This was the lead off single off Womack's first album for three and a half years Call Me Crazy. AOL asked Womack how she came to choose this haunting song, written by Erin Enderlin and Shane McAnally. The Country singer replied that she loved its melody and added: "When I heard the demo, melodically and lyrically, I thought it could be classic Lee Ann Womack, meaning what people expect from me. I thought when people heard it they would know immediately it was me singing. And then with all that wrapped up with a really good Country lyric, it was a perfect way for me to come back again."
Veteran producer Tony Brown (Reba McEntire, Brooks & Dunn) produced this song, along with the rest of the album. Womack told Billboard magazine: "I had wanted to work with Tony since I came to town I kind of knew what he would like and what he would gravitate toward and it's a lot of the same things that I do."
The song's black-and-white music video was filmed in New York. Womack explained why the clip was located in the Big Apple: "I love New York, and I love taking country music to places where it's not heard a lot. I preach the gospel of George Jones and Bob Wills and Ray Price to my friends who are artists and producers in other genres. So it was my idea to do this real traditional record and put it against the backdrop of New York."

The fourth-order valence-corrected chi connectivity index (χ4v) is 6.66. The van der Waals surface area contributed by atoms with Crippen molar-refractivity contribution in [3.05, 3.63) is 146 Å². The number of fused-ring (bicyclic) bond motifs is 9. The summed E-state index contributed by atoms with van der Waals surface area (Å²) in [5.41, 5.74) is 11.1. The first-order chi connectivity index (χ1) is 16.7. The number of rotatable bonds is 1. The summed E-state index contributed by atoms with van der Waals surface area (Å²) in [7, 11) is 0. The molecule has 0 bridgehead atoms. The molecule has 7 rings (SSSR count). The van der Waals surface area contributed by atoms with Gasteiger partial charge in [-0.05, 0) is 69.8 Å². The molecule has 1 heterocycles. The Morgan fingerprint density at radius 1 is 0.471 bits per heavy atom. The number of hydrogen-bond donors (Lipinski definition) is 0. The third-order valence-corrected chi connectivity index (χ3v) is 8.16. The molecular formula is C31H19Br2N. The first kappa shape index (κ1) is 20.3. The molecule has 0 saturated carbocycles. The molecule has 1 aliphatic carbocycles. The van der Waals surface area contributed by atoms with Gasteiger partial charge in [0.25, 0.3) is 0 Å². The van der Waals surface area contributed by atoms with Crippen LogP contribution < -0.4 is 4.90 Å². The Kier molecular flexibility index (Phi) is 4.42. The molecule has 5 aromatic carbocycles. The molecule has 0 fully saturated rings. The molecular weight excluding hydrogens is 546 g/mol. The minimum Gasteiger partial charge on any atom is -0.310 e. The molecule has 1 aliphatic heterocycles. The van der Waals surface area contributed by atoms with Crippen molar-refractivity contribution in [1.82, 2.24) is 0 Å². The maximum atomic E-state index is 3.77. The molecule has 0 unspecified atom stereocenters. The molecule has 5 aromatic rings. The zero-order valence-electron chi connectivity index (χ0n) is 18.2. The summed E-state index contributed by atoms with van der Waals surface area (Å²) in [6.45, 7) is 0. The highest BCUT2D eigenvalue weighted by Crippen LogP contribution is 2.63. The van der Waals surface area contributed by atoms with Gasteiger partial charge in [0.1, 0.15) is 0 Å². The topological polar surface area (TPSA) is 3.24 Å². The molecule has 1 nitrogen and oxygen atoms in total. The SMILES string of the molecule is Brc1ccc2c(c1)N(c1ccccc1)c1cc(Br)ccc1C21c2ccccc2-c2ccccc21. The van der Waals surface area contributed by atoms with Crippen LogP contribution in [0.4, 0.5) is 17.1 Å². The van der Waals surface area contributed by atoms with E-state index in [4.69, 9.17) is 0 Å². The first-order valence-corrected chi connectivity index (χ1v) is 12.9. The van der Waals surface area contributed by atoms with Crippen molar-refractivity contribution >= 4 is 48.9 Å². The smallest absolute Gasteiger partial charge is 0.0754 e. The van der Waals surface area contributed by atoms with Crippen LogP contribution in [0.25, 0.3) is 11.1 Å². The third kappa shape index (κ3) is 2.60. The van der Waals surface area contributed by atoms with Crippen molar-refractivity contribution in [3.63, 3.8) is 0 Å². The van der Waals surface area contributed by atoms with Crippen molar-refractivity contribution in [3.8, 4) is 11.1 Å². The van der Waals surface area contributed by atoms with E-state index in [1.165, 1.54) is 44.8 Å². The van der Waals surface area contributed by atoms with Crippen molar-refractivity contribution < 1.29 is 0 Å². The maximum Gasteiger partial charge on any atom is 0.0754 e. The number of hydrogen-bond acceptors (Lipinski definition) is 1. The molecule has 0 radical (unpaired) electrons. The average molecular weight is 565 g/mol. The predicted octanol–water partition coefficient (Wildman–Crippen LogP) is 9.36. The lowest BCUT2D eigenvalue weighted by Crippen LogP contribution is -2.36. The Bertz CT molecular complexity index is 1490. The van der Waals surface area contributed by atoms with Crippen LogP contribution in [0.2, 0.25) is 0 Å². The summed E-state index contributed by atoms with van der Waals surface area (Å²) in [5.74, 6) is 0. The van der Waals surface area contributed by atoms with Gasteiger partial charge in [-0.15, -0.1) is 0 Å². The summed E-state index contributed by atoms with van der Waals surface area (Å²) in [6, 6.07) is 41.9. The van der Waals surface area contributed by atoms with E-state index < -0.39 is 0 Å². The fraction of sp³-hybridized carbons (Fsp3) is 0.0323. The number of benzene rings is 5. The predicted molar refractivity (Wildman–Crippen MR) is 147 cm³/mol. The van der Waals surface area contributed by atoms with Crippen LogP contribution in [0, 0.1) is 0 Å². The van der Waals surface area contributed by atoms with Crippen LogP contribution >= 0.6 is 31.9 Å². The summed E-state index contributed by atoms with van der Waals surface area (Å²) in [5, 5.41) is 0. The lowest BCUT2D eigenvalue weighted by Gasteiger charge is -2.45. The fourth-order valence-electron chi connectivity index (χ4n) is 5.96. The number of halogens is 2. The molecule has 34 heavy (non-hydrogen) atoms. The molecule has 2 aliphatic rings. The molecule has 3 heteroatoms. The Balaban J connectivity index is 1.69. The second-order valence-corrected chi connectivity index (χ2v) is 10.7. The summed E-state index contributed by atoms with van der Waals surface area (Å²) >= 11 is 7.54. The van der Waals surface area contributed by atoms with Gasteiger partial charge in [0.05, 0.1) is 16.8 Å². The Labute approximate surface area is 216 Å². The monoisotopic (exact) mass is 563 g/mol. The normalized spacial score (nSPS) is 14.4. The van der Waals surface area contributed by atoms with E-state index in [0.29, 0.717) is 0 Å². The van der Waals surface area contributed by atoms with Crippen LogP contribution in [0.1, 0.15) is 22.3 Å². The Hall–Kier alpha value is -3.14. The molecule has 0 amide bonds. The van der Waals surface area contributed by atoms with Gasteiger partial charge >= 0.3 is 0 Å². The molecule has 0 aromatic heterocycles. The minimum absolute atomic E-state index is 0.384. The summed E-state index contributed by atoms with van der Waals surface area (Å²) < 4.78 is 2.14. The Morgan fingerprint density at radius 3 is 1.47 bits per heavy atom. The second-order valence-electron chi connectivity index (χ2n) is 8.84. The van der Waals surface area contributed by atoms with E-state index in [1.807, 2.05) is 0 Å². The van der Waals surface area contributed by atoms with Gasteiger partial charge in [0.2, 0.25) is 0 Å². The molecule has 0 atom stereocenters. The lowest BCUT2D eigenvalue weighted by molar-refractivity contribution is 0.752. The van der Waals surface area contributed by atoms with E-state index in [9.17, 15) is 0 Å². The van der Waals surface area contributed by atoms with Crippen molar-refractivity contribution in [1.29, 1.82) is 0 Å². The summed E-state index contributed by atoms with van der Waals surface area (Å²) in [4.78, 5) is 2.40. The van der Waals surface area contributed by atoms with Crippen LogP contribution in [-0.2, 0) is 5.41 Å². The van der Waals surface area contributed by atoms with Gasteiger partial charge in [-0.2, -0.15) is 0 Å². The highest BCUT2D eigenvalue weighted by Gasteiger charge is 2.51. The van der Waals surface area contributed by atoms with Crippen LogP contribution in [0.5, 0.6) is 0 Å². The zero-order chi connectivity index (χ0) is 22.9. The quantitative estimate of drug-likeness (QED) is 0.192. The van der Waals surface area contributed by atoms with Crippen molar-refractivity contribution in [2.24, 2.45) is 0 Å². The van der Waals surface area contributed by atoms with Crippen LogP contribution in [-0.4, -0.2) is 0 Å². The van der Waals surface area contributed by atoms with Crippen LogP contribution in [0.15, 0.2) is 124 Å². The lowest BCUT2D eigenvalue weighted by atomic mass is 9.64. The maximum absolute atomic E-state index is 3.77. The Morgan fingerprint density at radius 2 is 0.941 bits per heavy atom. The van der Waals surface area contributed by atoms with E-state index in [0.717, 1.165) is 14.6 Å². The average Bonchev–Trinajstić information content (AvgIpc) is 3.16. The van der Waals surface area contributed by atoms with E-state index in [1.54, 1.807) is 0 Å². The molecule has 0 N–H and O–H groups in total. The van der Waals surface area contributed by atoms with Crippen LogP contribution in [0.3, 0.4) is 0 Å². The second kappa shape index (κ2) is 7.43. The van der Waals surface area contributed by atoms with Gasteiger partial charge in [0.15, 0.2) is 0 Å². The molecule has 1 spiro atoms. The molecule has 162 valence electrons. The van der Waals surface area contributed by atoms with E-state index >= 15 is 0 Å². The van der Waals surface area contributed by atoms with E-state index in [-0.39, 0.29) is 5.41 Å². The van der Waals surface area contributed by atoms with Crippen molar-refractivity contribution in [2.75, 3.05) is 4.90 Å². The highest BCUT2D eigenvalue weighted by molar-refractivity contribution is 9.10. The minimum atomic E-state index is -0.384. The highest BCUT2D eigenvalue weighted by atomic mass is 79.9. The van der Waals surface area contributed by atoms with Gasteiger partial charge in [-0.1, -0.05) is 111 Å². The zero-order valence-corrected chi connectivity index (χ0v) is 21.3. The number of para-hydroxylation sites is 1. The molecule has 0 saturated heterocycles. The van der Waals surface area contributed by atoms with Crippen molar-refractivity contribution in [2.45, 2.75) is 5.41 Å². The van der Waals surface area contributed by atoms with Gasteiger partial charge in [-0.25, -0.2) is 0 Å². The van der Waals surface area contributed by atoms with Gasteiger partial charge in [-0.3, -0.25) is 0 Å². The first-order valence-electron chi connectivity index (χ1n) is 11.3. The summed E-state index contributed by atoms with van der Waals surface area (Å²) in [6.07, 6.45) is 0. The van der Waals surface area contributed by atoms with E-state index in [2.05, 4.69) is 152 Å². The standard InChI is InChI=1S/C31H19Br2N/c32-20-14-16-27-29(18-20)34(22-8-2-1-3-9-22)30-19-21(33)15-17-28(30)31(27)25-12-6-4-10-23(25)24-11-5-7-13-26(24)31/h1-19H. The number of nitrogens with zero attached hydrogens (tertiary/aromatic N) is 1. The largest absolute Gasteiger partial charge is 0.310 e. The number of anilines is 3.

Enderlin and McAnally explained to AOL the story behind this song. Enderlin started off: "Shane starts talking about an old flame that called him out of the blue. Even though the infamous one's name was removed from Shane's phone, the number itself still stopped him in his tracks, like it was branded in his memory. Taking in Shane's story, I started playing the chords he was riffing on and out poured the first couple lines of the song. It was amazing how easily the story came together. Shane and I went back and forth trading lines and chords... the song became almost like a zipper pulling our two creative minds together.
I write a lot of songs, but it is still amazing to me how every so often the right combination of ideas, craft and creativity come together to make something so magical that it seems to have a life of it's own and has the ability to move people, even if they haven't been in that specific situation. I've rarely experienced something more powerful than the connection that comes from a great song, and 'Last Call' is one of those songs."
McAnally continued: "I remember something Erin had said to me a few weeks before, about the practice of showing up every day at a scheduled time to write. She said, 'I know that I won't write something great every day, but I just show up so that when God walks through the room, I will be there.' On this particular day, God walked through the room and we were there.
I think the zipper metaphor was a perfect way to describe the way it unfolded. She would sing a line, and I would sing a line, and so on. I do remember the moment I realized that something big was going on -- when she was trying to figure out the melody for the chorus and she sang the following 'dummy' lyric: "I bet you're in a bar." A 'dummy' lyric is a reference to putting any words that come to mind together just to create a structure and a melody. This 'dummy' lyric was far from dumb! I thought it was brilliant. I actually was convinced that "I bet you're in a bar" was the title of the song. The hook, 'Last Call,' later unveiled itself and the rest is country music history."